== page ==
From this song ‘Vogue’ she went into a medley of songs. With a cast of more than 200 dancers, Madonna brought forth a wonderfully choreographed performance with LMFAO. There was the kind of dancing with high wire balancing and acrobatics, which was itself symbolic of the high wire cultural statement that Madonna was making. This was in the hip-hop mode replete with break-dancers – and an impressive tightrope walker. This is when she performed ‘Music’, accompanied by the duo LMFAO who with Madonna offered the hit ‘Sexy and I Know It.’
The well-known rap artists Nicki Minaj and M.I.A. then joined the Madonna set to a cheerleader theme. Using artistic license, Madonna was challenging the more obscene individualism of the celebrity driven entertainment industry in her own way by the kind of cooperation she exhibited with Nicki Minaj and M.I.A in singing of the song, ‘Give Me All Your Luvin.’ These three performers danced as cheerleaders, complete with golden pom-poms and a marching band. Again the choreography was outstanding and was as spectacular as the main artists. Younger readers of Pambazuka will know of the strong anti-imperialist positions of artists such as M.I. A (Mathangi ‘Maya’ Arulpragasam) who supports the cause of self- determination of the Palestinian people. With a heritage from the war-torn society of Sri Lanka where the Tamil people have been fighting for dignity, M.I.A has given voice to that section of Asian society. Nicki Minaj is another young artist from the Caribbean whose heritage is of both African and Indian. That Madonna chose to sing the song ‘Give Me All Your Luvin’’ with these two artists of youthful energy and power were in and of themselves another statement of collaboration and support.
‘LIKE A PRAYER’ FOR WORLD PEACE
The scene of cheerleading and singing was quickly changed to another set depicting a serious religious scene. Fusing together gospel music with hip hop culture, Madonna sang ‘Like A Prayer’ as a duet with the rapper Cee-Lo Green, who was dressed in the ministerial garb of a pastor, representing a leader in the Christian faith. The 3-D technology was now being utilised to the maximum as the stadium flickered with white lights while Cee-lo Green brought out the best of the gospel traditions of African American life and sang, ‘Like A Prayer,’ black and white singing together challenging the old taboos. It was not by accident that the music videos for this song had the background of a burning cross.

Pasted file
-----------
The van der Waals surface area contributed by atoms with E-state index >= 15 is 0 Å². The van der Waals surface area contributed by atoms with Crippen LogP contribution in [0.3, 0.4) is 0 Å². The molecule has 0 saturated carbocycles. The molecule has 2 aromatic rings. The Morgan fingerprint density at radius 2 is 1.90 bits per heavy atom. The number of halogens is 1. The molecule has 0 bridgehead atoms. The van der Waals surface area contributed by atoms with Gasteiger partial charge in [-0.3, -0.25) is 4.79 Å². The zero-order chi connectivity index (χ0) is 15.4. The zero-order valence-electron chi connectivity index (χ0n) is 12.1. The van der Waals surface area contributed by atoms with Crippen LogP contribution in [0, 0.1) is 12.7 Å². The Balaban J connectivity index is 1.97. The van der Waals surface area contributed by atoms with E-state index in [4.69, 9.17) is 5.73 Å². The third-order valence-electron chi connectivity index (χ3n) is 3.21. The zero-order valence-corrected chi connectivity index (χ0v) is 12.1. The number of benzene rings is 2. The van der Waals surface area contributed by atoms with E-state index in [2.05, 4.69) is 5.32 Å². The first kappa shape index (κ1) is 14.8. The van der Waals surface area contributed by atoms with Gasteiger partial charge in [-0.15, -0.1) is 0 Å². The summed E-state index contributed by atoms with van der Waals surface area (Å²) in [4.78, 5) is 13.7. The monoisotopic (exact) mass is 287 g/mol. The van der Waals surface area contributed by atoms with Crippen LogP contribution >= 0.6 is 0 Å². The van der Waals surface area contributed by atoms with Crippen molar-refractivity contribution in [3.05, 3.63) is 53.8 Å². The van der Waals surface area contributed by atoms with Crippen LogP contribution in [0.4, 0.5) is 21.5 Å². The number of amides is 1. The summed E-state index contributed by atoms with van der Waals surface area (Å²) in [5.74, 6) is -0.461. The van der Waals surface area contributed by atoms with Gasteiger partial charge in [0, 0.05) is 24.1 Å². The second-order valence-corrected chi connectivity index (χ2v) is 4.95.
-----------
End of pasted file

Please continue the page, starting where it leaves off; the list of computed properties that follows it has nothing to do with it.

Green brought forth the vigor of black talent as Madonna sang on and off on her knees, until she disappeared in a blast of smoke, crooning , ‘I hear you call my name and it feels like home.’ The stadium was illuminated with thousands of tiny lights, concluding with the words ‘World Peace’ set against the darkness of the field – and Madonna disappearing in a puff of smoke.
There was no mistake about the message that Madonna wanted everyone to take away from this Super Bowl in the midst of a society that is gung-ho on war.